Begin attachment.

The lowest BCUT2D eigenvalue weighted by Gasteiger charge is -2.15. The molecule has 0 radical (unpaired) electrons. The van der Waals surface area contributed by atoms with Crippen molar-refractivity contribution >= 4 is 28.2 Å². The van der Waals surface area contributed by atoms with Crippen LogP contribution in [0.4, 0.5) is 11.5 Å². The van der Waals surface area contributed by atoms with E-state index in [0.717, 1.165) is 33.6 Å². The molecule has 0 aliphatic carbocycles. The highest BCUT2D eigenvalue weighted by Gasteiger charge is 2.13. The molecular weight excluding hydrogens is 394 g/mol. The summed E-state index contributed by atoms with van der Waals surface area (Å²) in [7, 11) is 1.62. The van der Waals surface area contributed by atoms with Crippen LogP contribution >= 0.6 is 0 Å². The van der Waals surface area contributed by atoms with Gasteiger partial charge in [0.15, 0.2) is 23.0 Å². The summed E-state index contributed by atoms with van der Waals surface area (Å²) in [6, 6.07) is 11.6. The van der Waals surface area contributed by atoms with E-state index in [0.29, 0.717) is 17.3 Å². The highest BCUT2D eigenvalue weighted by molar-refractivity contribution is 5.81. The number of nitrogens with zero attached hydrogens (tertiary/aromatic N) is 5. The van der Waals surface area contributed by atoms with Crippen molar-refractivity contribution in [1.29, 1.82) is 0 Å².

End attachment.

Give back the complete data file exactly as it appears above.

The lowest BCUT2D eigenvalue weighted by Gasteiger charge is -2.15. The molecule has 0 radical (unpaired) electrons. The van der Waals surface area contributed by atoms with Crippen molar-refractivity contribution >= 4 is 28.2 Å². The van der Waals surface area contributed by atoms with Crippen LogP contribution in [0.4, 0.5) is 11.5 Å². The van der Waals surface area contributed by atoms with E-state index in [0.717, 1.165) is 33.6 Å². The molecule has 0 aliphatic carbocycles. The highest BCUT2D eigenvalue weighted by Gasteiger charge is 2.13. The molecular weight excluding hydrogens is 394 g/mol. The summed E-state index contributed by atoms with van der Waals surface area (Å²) in [7, 11) is 1.62. The van der Waals surface area contributed by atoms with Crippen LogP contribution >= 0.6 is 0 Å². The van der Waals surface area contributed by atoms with Gasteiger partial charge in [0.15, 0.2) is 23.0 Å². The summed E-state index contributed by atoms with van der Waals surface area (Å²) in [6, 6.07) is 11.6. The van der Waals surface area contributed by atoms with E-state index in [0.29, 0.717) is 17.3 Å². The highest BCUT2D eigenvalue weighted by molar-refractivity contribution is 5.81. The number of nitrogens with zero attached hydrogens (tertiary/aromatic N) is 5. The van der Waals surface area contributed by atoms with Crippen molar-refractivity contribution in [1.29, 1.82) is 0 Å².